A critical look at the past week in boxing
Teofimo Lopez seemed almost too giddy after he stopped Pedro Campa in seven rounds Saturday in Las Vegas. After all, Campa isn’t in his class.
Lopez’s reaction was understandable, though. As we know, things didn’t go well for him the last time he was in the ring. He lost his undisputed 135-pound championship and a great deal of respect by a split decision against underdog George Kambosos Jr. last November.
One day he was a pound-for-pounder, the next a fighter that some labeled as overrated.
Thus, he must’ve felt a strong sense of relief when he delivered a convincing stoppage in his debut at 140 pounds, even against a limited opponent. He was back to being what he had been pre-Kambosos, a dominating boxer.
And he demonstrated that he could bring his punching power to the new division. He didn’t land one decisive blow but he dished out consistent punishment that gradually broke down Campa and ended the fight in the seventh round.
Lopez now has set his sights on the big names at junior welterweight, two-belt champion Josh Taylor, Jose Zepeda, Regis Prograis and a particularly intriguing potential opponent, Ryan Garcia.
He’ll probably get a crack at one of those fighters or one like them. He’s an attractive opponent because of his name recognition and the fact he’s ranked by all four major sanctioning bodies even though he lost his previous fight and was fighting for the first time in the division.
How would he fare against the top 140-pounders?
He appears to be healthy, which wasn’t the case when he fought Kambosos. He no longer has to struggle to make weight, which can be a handicap in the ring. And whatever was amiss in his head seems to have been sorted out.
I believe he’s a threat to anyone.
Tyson Fury could be serious about this retirement thing.
He can say to himself and his supporters that becoming the lineal heavyweight champion and a two-time beltholder is enough and walk away from the sport with no regrets. He wouldn’t be the first quit while on top.
I just don’t believe for a second that it’s going to happen. And you shouldn’t, either.
I’ve heard dozens of prominent fighters announce their retirement – sometimes multiple times – only to fight again. It’s a way of staying in the news, of marketing oneself between fights. And Fury is a master of marketing.
Also, Fury has some unfinished business that will almost certainly bring him back: He and countryman Anthony Joshua have been on a collision course much of their careers.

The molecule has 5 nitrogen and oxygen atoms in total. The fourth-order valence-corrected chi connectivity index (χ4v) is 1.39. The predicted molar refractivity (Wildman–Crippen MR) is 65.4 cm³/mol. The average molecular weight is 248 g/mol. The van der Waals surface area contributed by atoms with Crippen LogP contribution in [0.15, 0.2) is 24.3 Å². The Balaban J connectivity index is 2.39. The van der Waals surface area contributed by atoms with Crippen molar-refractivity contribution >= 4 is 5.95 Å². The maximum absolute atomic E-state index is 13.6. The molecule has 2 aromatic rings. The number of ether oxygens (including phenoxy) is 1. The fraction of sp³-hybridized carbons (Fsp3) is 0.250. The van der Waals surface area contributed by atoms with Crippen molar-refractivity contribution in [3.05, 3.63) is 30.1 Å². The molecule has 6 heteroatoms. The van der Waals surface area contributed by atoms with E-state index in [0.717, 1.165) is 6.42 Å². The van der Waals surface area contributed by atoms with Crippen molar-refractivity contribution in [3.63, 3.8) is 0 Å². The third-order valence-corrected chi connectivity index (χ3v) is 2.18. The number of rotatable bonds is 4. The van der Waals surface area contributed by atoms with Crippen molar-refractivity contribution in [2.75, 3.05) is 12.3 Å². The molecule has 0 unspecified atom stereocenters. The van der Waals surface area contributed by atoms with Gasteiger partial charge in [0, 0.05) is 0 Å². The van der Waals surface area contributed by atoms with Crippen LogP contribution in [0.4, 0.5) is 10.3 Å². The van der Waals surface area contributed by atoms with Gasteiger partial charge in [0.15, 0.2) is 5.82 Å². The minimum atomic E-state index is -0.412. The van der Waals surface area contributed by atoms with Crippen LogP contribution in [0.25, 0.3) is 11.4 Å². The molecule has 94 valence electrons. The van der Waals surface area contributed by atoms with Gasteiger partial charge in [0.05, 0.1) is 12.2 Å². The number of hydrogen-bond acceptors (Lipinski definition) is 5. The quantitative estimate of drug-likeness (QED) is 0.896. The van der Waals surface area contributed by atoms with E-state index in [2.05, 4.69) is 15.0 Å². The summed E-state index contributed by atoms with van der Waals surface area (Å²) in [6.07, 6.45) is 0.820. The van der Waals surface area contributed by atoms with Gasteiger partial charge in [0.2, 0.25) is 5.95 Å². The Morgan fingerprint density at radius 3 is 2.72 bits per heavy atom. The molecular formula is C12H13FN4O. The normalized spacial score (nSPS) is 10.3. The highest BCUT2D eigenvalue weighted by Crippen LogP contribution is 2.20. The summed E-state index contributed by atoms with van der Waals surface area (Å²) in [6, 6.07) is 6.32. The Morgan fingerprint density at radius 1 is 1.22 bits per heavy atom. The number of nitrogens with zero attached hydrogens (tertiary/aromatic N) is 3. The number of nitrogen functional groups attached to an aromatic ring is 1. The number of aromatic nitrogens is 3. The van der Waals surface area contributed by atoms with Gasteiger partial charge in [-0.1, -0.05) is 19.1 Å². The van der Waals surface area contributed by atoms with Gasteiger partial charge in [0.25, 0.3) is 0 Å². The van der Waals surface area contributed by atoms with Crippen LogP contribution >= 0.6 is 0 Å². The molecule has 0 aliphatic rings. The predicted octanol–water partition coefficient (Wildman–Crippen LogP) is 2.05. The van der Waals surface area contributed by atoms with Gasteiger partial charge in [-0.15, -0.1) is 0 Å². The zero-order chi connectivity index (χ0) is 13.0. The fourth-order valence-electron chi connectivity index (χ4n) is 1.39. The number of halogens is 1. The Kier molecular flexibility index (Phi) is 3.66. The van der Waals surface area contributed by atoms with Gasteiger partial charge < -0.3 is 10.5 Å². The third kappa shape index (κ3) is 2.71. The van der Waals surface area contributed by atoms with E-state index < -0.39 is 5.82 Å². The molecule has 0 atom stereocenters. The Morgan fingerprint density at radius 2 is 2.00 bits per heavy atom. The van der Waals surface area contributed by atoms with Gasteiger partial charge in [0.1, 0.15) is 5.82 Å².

If Joshua is able to turn the tables on Oleksandr Usyk and regain his titles this coming Saturday, it will set up one of the most important heavyweight fights in years and arguably the biggest event in British boxing history.
If Usyk beats Joshua again? Fury vs. Usyk also is a massive matchup because of the stakes – all four major heavyweight titles. And Fury could still fight Joshua down the line, assuming Joshua doesn’t retire.
The point here is that Fury probably is just talking, which he loves to do. He’s at or near the pinnacle of his unusual abilities at 34. He’s definitely at the peak of his earning power, meaning a lot of money remains on the table for him to claim.
He couldn’t really call it a day now, could he?
I watched the Lopez-Campa fight with friends who don’t follow boxing. One of the many questions they asked me beforehand: “Who do you think is going to win?”
I told them in so many words: “I KNOW who’s going to win.” And I predicted with full confidence that Lopez would win by knockout even though I knew Campa was a tough, experienced fighter, although I didn’t pick a round.
That’s not good.
A main event on ESPN is supposed to be more than a showcase, which is what the Lopez-Campa fight was. It was a platform to reintroduce Lopez to a wide audience and allow him to transition to 140 pounds.
It was never meant to be a competitive matchup, which should be disturbing. I think fans have the right to expect a reasonably even pairing on such a big stage.
This isn’t a tennis tournament, in which the higher seeds face inferior players in the early rounds. This is a one-off showdown, with the winner taking a step forward in his career and the loser going the opposite direction.
Now I want to make something clear: I’m not picking on Top Rank, which promoted the card on Saturday. Every boxing promoter in history has put together such mismatches and every elite fighter has taken part in them. It goes on and on.
They would say that it’s not realistic to have elite-versus-elite fights every time out. There isn’t enough money to go around.
They could also point out that underdogs generally relish the chance to fight an established opponent because upsets can change their lives over night.
That said, I still think we can do better than Lopez vs. Campa.